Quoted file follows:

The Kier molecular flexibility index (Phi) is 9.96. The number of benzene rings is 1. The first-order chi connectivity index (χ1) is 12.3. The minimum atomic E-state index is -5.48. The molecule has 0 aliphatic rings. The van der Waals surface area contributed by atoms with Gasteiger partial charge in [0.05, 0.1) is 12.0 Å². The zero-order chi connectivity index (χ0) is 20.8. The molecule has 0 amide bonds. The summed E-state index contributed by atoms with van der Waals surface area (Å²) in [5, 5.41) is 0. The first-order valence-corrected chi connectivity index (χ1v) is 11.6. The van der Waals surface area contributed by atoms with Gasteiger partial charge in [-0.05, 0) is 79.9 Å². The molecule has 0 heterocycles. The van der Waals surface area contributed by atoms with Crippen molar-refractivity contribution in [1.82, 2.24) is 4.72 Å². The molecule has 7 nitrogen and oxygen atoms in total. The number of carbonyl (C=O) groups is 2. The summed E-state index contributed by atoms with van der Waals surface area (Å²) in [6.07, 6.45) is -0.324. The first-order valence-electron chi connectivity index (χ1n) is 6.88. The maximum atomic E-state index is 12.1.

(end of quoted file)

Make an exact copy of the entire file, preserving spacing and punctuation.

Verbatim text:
The Kier molecular flexibility index (Phi) is 9.96. The number of benzene rings is 1. The first-order chi connectivity index (χ1) is 12.3. The minimum atomic E-state index is -5.48. The molecule has 0 aliphatic rings. The van der Waals surface area contributed by atoms with Gasteiger partial charge in [0.05, 0.1) is 12.0 Å². The zero-order chi connectivity index (χ0) is 20.8. The molecule has 0 amide bonds. The summed E-state index contributed by atoms with van der Waals surface area (Å²) in [5, 5.41) is 0. The first-order valence-corrected chi connectivity index (χ1v) is 11.6. The van der Waals surface area contributed by atoms with Gasteiger partial charge in [-0.05, 0) is 79.9 Å². The molecule has 0 heterocycles. The van der Waals surface area contributed by atoms with Crippen molar-refractivity contribution in [1.82, 2.24) is 4.72 Å². The molecule has 7 nitrogen and oxygen atoms in total. The number of carbonyl (C=O) groups is 2. The summed E-state index contributed by atoms with van der Waals surface area (Å²) in [6.07, 6.45) is -0.324. The first-order valence-electron chi connectivity index (χ1n) is 6.88. The maximum atomic E-state index is 12.1.